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I have a series of if statements in a function like this:

if time == "%%00":
    #code
elif time == "%%15":
    #code
elif time == "%%30":
    #code
elif time == "%%45":
    #code

Where time is 24 hour format ie. 0000-2400 and I'm checking what 15 interval time is at. All the statements are ignored however, so "%%interval" doesn't work. Is it just something simple I'm missing here or do I need a different method?

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2  
Have a look at regex. –  phg Jun 20 '12 at 5:44
    
See the re module. –  Joachim Pileborg Jun 20 '12 at 5:47
2  
What in the world would make you think % is some kind of crazy string wildcard in Python (or that equality tests accept wildcards to begin with)? –  kindall Jun 20 '12 at 5:50
    
I've been doing my first semester of sql at the same time and it uses % in statements such as WHERE str LIKE "%asd%". I thought it'd work similarly in python. –  Markaj Jun 20 '12 at 5:54

2 Answers 2

up vote 7 down vote accepted

There are several ways to do it:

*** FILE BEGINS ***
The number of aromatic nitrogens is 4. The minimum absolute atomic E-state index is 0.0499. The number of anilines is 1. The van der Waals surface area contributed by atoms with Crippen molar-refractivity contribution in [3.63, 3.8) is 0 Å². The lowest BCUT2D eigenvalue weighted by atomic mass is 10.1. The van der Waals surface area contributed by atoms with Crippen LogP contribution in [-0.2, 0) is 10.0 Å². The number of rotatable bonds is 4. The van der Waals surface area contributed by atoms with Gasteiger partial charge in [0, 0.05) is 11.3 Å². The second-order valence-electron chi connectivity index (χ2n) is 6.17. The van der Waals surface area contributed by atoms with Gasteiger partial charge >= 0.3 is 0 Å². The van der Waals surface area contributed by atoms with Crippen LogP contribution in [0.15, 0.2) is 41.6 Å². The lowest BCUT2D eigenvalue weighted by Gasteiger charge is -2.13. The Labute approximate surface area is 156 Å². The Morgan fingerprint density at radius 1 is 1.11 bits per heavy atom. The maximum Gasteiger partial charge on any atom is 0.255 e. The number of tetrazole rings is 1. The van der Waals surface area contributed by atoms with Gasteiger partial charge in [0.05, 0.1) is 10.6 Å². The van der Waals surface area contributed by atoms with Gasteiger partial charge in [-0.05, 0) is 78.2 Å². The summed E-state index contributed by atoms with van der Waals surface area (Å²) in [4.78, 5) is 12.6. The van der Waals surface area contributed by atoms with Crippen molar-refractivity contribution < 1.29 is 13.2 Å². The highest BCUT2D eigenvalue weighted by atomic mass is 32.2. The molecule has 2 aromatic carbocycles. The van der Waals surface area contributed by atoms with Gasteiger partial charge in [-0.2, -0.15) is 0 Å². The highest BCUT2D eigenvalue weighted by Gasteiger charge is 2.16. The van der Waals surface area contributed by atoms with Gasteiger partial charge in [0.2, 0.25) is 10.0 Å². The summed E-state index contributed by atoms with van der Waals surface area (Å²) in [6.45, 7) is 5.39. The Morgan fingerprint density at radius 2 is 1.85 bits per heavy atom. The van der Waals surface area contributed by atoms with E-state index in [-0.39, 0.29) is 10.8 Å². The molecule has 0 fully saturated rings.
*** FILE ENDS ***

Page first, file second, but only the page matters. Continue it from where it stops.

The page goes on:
if time.endswith("00"):
    #code
elif time[-2:] == "15":
    #code
elif re.match(".{2}30", time):
    #code
elif time.endswith("45"):
    #code
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Nice answer, +1 (office time e boisha boisha amne answer korle mara khaba kintuk :P) –  Sayem Ahmed Jul 2 '12 at 6:50

fundamentally you are comparing string literals and nothing more, theres a couple ways of doing this, heres one without regular expressions.

if   time[-2:] == "00":
    #code
elif time[-2:] == "15":
    #code
elif time[-2:] == "30":
    #code
elif time[-2:] == "45":
    #code

[-2:] will grab the last two chars from the string

heres one with regular expression, Im not a big fan of them, they can generate subtle bugs, but thats just my opinion.

if re.match('..00', time):
    #code
elif re.match('..15', time):
    # code
elif re.match('..30', time):
    # code
elif re.match('..45', time):
    # code

the . simply means match any char, except for \n, re.match either returns an object or None if there was no match.

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